Clark was a passionate defender of equal rights for blacks during the mid 1800s. He fought to integrate Muscatine schools 86 years before the U.S. Supreme Court ordered it done across the nation in 1954 and was a post-war leader in persuading the Iowa Legislature to adopt constitutional amendments to strike “white” from its definition of “people.”
Sissel has been restoring and preserving the Alexander Clark house – where he also lives – for more than 30 years.
He’s also leading a project seeking National Historic Landmark status and National Network to Freedom Underground Railroad designation for the property located at the center of a two-block Alexander Clark Heritage District named by the City of Muscatine in 2010.
Sissel said February activities related to the Alexander Clark Project will include a new documentary on Clark’s life, scheduled to air on Iowa Public Television at 6:30 p.m., Sunday, Feb. 7.
I am embarrassed to say that I hadn’t heard of Clark before. The Muscatine Journal reported on the documentary film last March:
Most Muscatine residents and many Iowans know the Alexander Clark story – how he fought to integrate Muscatine schools 86 years before the U.S. Supreme Court ordered it done across the nation in 1954.
Jacob Rosdail figures the rest of the nation deserves to know more about one of Muscatine’s favorite sons.
Rosdail, 28, an Oskaloosa filmmaker, is producing a film about Clark that will be aired not only on Iowa Public Television next February, but also on WNET, New York City’s public television station.
On Thursday, he and director Marc Rosenwasser of New York and technical director Aaron Riggs of Oskaloosa visited the Clark house, owned by Kent Sissel, to interview Sissel and history buff Dan Clark on camera and to shoot scenes from Muscatine’s downtown. The team plans to return later this month to finish filming.
Rosdail’s organization, the Communication Research Institute of William Penn University, produced “Searching for Buxton,” a documentary on how an Iowa mining town became an oasis for racial harmony about 100 years ago. That film was also aired on both networks.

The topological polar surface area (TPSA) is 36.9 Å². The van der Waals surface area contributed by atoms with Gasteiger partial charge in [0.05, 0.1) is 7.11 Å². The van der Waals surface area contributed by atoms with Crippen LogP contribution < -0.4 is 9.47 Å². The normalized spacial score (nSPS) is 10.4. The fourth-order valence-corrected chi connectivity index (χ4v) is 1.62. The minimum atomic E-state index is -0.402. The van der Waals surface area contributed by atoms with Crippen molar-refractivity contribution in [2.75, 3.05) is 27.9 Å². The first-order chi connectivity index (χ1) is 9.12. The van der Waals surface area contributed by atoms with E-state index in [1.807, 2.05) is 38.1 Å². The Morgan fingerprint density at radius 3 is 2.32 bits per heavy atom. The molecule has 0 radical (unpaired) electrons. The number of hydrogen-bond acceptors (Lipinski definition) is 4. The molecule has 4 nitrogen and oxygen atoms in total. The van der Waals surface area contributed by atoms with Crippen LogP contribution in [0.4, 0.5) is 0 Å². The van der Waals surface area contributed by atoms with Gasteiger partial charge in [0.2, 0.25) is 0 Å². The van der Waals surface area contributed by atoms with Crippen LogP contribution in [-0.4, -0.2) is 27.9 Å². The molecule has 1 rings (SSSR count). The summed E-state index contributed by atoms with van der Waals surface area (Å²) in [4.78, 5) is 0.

Any comments about today’s holiday or the legacy of Dr. Martin Luther King, Jr. are welcome in this thread. Here are a few more links:
This slide show at the Mother Jones site covers “How We Got MLK Day and Who Stood in the Way.”
From this page of famous quotes by the civil rights leader, here’s one of my favorites: “It may be true that the law cannot make a man love me, but it can stop him from lynching me, and I think that’s pretty important.”
In this excerpt from an April 1967 sermon, Dr. King explained why he opposed the war in Vietnam.
The AFSCME blog compiled some of the civil rights leader’s comments about labor issues.
Susannah Heschel describes the relationship between Dr. King and her father, Rabbi Abraham Joshua Heschel.
January 23 UPDATE: I learned over the weekend that Dr. King spoke at Central College in Pella in March 1967. Here’s a photo from his visit. A Central College faculty member who lived in Pella at that time described his visit and how exciting it was for the students and faculty at the time. One funny side note: a bunch of racist jerks put up billboards on the highway from Des Moines to Pella (“Communist” etc.) in advance of King’s visit. But something happened with his flight, so instead of flying into Des Moines as planned, he flew into the small airport in Ottumwa and was driven up to Pella from the southeast. Consequently, he didn’t have to see any of the obnoxious billboards set up to “welcome” him to Iowa.